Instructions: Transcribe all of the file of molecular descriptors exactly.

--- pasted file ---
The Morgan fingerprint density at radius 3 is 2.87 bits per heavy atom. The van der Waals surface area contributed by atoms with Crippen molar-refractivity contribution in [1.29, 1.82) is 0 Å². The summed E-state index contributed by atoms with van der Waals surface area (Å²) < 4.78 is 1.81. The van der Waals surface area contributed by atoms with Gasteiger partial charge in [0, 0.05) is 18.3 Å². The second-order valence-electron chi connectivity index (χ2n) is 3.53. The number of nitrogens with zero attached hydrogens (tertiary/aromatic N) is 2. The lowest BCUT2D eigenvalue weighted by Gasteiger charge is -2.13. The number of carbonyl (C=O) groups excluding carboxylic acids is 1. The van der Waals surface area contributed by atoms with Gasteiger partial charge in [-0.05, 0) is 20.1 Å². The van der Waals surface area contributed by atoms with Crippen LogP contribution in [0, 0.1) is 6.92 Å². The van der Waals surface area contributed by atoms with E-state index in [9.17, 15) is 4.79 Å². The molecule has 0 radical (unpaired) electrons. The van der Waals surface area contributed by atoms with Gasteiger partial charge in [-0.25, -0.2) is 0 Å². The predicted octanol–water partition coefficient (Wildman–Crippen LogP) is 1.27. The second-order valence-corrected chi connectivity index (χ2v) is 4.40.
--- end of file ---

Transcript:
The Morgan fingerprint density at radius 3 is 2.87 bits per heavy atom. The van der Waals surface area contributed by atoms with Crippen molar-refractivity contribution in [1.29, 1.82) is 0 Å². The summed E-state index contributed by atoms with van der Waals surface area (Å²) < 4.78 is 1.81. The van der Waals surface area contributed by atoms with Gasteiger partial charge in [0, 0.05) is 18.3 Å². The second-order valence-electron chi connectivity index (χ2n) is 3.53. The number of nitrogens with zero attached hydrogens (tertiary/aromatic N) is 2. The lowest BCUT2D eigenvalue weighted by Gasteiger charge is -2.13. The number of carbonyl (C=O) groups excluding carboxylic acids is 1. The van der Waals surface area contributed by atoms with Gasteiger partial charge in [-0.05, 0) is 20.1 Å². The van der Waals surface area contributed by atoms with Crippen LogP contribution in [0, 0.1) is 6.92 Å². The van der Waals surface area contributed by atoms with E-state index in [9.17, 15) is 4.79 Å². The molecule has 0 radical (unpaired) electrons. The van der Waals surface area contributed by atoms with Gasteiger partial charge in [-0.25, -0.2) is 0 Å². The predicted octanol–water partition coefficient (Wildman–Crippen LogP) is 1.27. The second-order valence-corrected chi connectivity index (χ2v) is 4.40.